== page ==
AB 2769 would provide shoppers with a choice: Bring reusable bags or pay the true cost of a disposable bag.The editorial also calls the tax the "market-based solution." Just to set the record straight: there already is a market for grocery bags, and on average most consumers already pay the true cost of grocery bags. What is being proposed is arguably more "market-based" than an all-out ban, but saying that it provides shoppers with a choice is just cruel. If and when this tax is approved, it will not benefit shoppers. Contrary to the Sac Bee editorial, the proposed bag tax is also unlikely to save grocery stores money. If charging for bags saved grocery stores money, they would have done so long ago--they, too, have choices--without any legislative help from Sacramento. The extra time it takes to charge for bags (as a proxy, think of just the amount of time it takes to make change) and handle home-brought bags will probably eventually cost grocery stores more than the kick-back they'll get from the bag tax, and that cost will be paid in higher food prices. Browse Reason Foundation's ongoing coverage of the great grocery bag debate here.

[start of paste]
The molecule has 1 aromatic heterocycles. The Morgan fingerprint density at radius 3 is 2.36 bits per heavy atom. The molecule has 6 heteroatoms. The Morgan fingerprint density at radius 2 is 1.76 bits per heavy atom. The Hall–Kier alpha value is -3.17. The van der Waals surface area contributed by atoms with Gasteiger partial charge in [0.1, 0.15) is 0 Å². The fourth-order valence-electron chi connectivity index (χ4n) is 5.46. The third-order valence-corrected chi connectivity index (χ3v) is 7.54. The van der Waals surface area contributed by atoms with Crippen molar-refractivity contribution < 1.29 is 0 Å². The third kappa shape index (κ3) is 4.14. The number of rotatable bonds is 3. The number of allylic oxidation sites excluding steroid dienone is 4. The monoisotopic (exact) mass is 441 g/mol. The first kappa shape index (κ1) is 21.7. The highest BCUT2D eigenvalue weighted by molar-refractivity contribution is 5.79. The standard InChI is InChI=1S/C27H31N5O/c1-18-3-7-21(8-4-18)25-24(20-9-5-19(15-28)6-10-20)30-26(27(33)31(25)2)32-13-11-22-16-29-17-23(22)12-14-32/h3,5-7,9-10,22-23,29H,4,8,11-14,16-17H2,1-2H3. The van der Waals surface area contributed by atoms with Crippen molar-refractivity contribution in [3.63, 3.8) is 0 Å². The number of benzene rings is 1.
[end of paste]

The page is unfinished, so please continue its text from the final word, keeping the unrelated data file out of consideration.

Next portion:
Paper or plastic--or else!
The Sacramento Bee is editorializing today to promote the proposed 25-cent California grocery bag tax, AB 2769 (Levine). They've got a mix of fact and fiction (e.g. paper and plastic grocery bags recycling rates were 25 and 9 percent, respectively, in 2006 and rising--more than double the editorial's claim) in the lead-up to this unfortunately-worded conclusion: